EMA set to revise guidelines on clinical investigation of medicines for the treatment of Alzheimer’s disease

The European Medicines Agency’s (EMA) has announced the revision of its guideline on clinical trial studies for the treatment of Alzheimer’s disease. This document aims to provide guidance for the development of medicines across all stages of Alzheimer’s disease. The guideline will become effective from 1 September 2018.

This guideline provides guidance for the development of medicines across all stages of Alzheimer’s disease. It covers the impact of new diagnostic criteria for Alzheimer’s, including early and even asymptomatic disease stages, factors to be considered when selecting parameters to measure clinical trial outcomes at the different disease stages in Alzheimer’s, the potential use of biomarkers in the various stages of medicine development and  the design and analysis of efficacy and safety studies.

EMA organized a workshop for patients, academia, regulators, representatives from the pharmaceutical industry and independent experts to ensure that it was informed of the most up-to-date scientific developments in understanding and treating Alzheimer’s disease before revising the guideline. This effort was complemented by a series of meetings between EMA and developers of medicines intended to slow down the disease progression, to discuss the issues encountered in their clinical trials.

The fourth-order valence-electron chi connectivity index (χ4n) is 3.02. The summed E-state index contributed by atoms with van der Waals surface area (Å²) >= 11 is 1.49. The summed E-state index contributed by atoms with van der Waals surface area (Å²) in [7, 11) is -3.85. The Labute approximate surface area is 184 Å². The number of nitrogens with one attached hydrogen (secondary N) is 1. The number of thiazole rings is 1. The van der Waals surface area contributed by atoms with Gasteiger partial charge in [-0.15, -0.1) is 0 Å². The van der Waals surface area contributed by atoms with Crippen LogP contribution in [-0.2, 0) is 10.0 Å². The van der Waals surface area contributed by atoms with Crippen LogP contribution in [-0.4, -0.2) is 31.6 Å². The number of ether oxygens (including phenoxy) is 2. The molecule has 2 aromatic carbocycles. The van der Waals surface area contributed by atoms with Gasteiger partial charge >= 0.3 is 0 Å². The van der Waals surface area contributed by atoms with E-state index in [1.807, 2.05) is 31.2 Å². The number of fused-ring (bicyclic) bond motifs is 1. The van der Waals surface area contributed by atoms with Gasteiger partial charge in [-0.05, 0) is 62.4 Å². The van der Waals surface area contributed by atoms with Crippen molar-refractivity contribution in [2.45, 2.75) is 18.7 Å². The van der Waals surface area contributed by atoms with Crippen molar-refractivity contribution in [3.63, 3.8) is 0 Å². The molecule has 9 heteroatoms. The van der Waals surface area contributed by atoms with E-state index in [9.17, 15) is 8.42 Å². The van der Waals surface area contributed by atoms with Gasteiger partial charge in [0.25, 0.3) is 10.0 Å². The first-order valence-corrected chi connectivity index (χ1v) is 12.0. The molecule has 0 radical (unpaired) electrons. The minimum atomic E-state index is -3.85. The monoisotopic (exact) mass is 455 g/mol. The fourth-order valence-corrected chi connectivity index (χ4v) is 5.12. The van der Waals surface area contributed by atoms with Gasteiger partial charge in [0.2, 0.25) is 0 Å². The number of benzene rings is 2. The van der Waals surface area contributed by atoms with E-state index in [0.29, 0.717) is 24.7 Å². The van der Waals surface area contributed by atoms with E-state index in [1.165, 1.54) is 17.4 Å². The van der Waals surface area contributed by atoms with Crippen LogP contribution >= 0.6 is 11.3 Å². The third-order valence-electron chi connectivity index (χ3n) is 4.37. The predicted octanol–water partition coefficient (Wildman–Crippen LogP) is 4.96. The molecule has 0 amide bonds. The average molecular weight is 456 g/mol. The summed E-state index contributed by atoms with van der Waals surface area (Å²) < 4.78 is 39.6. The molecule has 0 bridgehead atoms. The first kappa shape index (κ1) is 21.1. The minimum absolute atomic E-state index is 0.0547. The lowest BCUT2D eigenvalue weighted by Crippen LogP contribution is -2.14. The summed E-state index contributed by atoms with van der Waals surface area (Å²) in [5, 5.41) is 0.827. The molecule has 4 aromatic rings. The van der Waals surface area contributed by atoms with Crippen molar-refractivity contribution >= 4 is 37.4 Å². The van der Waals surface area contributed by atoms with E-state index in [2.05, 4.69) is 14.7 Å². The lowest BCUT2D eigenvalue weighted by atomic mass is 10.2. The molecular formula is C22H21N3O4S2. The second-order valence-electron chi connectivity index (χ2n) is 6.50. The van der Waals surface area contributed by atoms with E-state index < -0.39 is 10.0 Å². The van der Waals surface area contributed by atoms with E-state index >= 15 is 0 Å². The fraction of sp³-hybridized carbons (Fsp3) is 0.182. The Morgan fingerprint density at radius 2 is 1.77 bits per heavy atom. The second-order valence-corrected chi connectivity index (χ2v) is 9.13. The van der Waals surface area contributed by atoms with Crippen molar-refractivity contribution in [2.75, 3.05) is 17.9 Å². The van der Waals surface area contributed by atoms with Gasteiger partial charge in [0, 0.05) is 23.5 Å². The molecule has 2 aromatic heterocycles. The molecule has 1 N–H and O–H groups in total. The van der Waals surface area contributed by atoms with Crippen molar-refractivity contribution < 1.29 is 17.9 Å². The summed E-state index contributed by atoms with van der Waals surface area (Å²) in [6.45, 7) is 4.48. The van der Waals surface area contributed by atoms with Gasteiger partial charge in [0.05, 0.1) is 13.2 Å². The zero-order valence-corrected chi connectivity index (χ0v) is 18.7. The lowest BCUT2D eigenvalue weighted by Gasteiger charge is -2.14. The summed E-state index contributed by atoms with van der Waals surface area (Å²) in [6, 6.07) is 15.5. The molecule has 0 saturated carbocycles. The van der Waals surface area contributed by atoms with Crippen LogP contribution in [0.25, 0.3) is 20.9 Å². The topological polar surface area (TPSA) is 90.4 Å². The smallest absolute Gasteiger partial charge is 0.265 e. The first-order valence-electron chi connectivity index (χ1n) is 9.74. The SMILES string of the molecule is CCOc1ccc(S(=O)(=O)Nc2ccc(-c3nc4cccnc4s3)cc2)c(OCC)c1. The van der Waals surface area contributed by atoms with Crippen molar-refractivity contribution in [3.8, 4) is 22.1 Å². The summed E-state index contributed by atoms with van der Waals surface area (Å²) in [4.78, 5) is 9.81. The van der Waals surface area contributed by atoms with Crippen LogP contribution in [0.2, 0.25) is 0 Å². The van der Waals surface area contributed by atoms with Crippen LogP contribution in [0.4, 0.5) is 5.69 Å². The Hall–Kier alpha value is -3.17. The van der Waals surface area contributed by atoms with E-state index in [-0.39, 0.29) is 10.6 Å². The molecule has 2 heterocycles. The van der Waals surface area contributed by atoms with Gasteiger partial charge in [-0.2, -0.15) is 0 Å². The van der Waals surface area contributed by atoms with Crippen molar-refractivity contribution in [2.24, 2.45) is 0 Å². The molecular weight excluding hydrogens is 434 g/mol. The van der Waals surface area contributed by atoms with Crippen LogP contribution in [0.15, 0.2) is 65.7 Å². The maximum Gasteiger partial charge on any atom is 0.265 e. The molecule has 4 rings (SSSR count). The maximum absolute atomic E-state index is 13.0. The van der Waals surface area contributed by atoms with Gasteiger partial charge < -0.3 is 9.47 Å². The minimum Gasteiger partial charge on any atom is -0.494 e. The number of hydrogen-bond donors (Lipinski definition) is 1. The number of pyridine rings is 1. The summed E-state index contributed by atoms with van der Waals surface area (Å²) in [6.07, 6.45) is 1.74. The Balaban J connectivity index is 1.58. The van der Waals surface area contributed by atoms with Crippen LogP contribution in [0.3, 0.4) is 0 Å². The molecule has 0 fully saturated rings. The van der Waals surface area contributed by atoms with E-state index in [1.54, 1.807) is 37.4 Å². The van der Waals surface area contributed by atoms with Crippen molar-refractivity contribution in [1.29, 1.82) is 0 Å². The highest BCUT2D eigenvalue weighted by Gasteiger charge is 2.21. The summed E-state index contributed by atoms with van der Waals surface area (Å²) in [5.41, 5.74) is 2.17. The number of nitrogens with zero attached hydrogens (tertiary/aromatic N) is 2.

Currently available medicines for Alzheimer’s disease only treat its symptoms. However, a number of therapies under development are targeting the biological mechanism of the condition to try and modify the course of the disease. There is now a consensus that treatment options should be evaluated in earlier disease stages before the full picture of dementia is reached. The guidance document specifically addresses:

  • The impact of new diagnostic criteria for AD including early and even asymptomatic disease stages on clinical trial design.
  • The choice of outcome parameters and need for distinct assessment tools with regard to the different disease stages in AD (different signs and symptoms, differences in progression rate).
  • Potential use of biomarkers and their temporal relationship with the different phases of AD in different stages of drug development (mechanism of action, target engagement, use as diagnostic test, enrichment of study populations, stratification for subgroups, safety and efficacy markers, etc.).
  • Targets of estimation defining treatment effects of interest for regulatory decision making.
  • Design of long term efficacy (maintenance of effect) and safety studies.

Link: to guidance document: http://www.ema.europa.eu/docs/en_GB/document_library/Scientific_guideline/2018/02/WC500244609.pdf